• Service men and women are taught in mandatory courses the methods that are available to them for utilizing the VA or SARC. This allows an unbiased assessment of the situation, outside of the chain of command, and ensures all victims are treated with dignity and respect.
  • Victims may decide to report the assault confidentially (a “restricted report”), so no one within their chain of command/co-workers/friends is aware of the assault. This also prevents any possibility of retaliation or coercion when reporting a sexual assault. There is also the option of an “unrestricted report,” which involves the chain of command, but it is solely at the discretion of the victim.
  • Mandatory Sexual Harassment/Assault Response and Prevention or Sexual Assault Prevention and Response training is required for every military individual.
  • 24-hour hot lines and “Safe Help Room” online support groups are available.

The military culture has already begun to shift away from command involvement in sexual assault and is focusing on utilizing the victims’ advocates and sexual assault response coordinators. While this does not remove command authority, the military has recognized the fragile and specific needs of the victim. Reporting has increased, meaning service men and women now feel like their report will be taken more seriously.

Stripping military commanders of the authority to manage sexual assaults will have significant repercussions. The military is a government bureaucracy like any other government agency, but the reason it is able to operate as an effective and efficient organization is because of the chain of command. It creates an environment of respect, authority, and command.  It operates well, because of the backbone of the command and rank structure. Without it, the military would not be as capable and accomplished.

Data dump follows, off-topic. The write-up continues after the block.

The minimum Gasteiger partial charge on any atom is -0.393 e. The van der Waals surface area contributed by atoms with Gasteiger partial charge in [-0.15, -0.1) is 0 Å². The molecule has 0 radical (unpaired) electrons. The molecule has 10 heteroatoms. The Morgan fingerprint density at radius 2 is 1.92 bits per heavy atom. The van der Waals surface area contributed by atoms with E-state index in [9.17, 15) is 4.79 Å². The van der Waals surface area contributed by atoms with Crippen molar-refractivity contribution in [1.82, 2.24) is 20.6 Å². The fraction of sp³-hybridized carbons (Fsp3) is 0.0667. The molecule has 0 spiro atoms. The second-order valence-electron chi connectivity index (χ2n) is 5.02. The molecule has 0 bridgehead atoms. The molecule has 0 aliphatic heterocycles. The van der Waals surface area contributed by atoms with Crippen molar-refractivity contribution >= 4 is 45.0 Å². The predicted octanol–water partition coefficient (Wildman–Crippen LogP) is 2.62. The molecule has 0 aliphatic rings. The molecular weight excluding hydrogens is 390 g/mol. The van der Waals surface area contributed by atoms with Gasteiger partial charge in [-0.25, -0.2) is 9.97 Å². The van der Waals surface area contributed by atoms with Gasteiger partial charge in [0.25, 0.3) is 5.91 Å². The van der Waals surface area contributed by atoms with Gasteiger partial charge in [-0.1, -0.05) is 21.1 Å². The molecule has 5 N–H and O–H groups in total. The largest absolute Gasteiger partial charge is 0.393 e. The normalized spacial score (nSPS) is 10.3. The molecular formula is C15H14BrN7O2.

Commanders are involved in all aspects of their soldiers’ lives, especially legal issues. And they have to be. They are tasked with maintaining situational awareness of everything that weakens combat readiness. And sexual assault not only weakens combat readiness, it poisons the entire unit’s morale and esprit de corps.  You train as a team, and you fight as a team. Removing military commanders’ authority to contribute to the process of sexual assault cases discredits their influence to lead their soldiers, weakens them as leaders on the battlefield, and, therefore, weakens the entire military force.

We must move beyond political factions, personal preferences, and posturing and address the culture at hand. The problems do not begin and end in the military, but there is an opportunity for the military to lead from the front and set the tone for society. If our nation’s military leaders lead in restoring dignity and respect, then the nation will have a unified force serving as an example for the rest of us.

Originally Published at The Hill http://thehill.com/blogs/congress-blog/judicial/191775-sexual-assault-and-chain-of-command

This article was co-authored with Penny Nance, the president and CEO of Concerned Women for America, the nation’s largest public policy women’s organization. For more information visit concernedwomen.org.  Amber Barno is a military adviser to Concerned Veterans for America. She is a former U.S. Army helicopter pilot who served in Iraq and Afghanistan. For more information visit amberbarno.com

Follow Amber on Twitter @AmberBarno